Max Lucado's War Against Despair
Now, learning to trust him during those tough times—that's the challenge. But he doesn't differentiate between those who suffer at their own hands and those who suffer at the hands of others.
Do you think suffering and pain are necessary for God to grow us in our spiritual lives? What about when there's no crisis?
Suffering sure seems to be his choice of a spiritual boot camp. Is it necessary? Could there be another way? I don't know, in a fallen world, what the other choice would have been. In heaven I don't think he'll use struggles to change us. But he chooses to do so now.
The truth of the matter is, through the struggles we grow. Remove the struggle and we don't grow. Joseph was a better man because of his struggles. So, it's through struggles that God develops his people. And it's in part through the struggles of his people that God also accomplishes his larger plans.
How do you think Joseph's story departs from the volumes of Christian self-help books that see God as the great fixer of my personal problems?
There are two levels. Number one, the reason Joseph survived was because God was with him. In the second chapter of the Joseph story, after he's sold into slavery, five times in that narrative we read, "God was with him. God was with him. God was with him." The narrator wants to make the point that Joseph is doing well, not because Joseph is good, but because God is. So there's the first departure from self-help books. Self-help books say, "Look inside yourself; you have the resources to get through it." But Joseph says, "Look up. God will help you."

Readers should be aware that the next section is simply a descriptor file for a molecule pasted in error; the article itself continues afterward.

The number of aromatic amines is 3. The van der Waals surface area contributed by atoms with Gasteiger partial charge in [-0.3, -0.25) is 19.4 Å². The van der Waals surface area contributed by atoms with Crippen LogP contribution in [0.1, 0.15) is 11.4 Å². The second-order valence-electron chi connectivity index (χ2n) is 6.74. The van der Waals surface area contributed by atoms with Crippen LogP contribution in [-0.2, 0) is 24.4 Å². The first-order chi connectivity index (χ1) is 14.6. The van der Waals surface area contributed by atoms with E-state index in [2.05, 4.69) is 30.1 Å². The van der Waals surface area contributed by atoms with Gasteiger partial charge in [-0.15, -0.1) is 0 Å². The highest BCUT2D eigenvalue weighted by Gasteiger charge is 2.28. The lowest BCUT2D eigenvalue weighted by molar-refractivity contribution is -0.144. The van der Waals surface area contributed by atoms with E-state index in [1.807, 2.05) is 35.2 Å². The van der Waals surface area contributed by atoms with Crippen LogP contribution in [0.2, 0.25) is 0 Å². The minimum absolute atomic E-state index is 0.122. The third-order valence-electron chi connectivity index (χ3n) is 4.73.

Secondly, and I think equally important, is the theology of suffering Joseph had. His theology of suffering is revealed in Genesis 50:20 when he said to his brothers, "You intended it for evil, but God intended it for good." It's a concise, powerful statement that says, "Yes, there's evil in the world. But there's still a God, even though there's evil, and God can take that evil and turn it into something good." Joseph had a personal theology of suffering to help him understand how he had gotten through the evil episodes in his life. But many people just don't have that. They don't have a clue that there's even a possibility that God is sovereign and he can use the suffering for good.
You'll Get Through This releases just before the anniversary of 9/11. What do you think Joseph can teach a country that annually mourns this national tragedy?
What Joseph can teach us is: Don't waste the sorrow. Don't waste the tragedy. There's something in here that's good. There's something in here that's redemptive. What can we learn?
Don't think for a second that there's not something in here worth redeeming. The Bible never says that those acts in and of themselves are good. There's nothing good about 9/11 and the attack. But in God's providence, he can use them for something good collectively.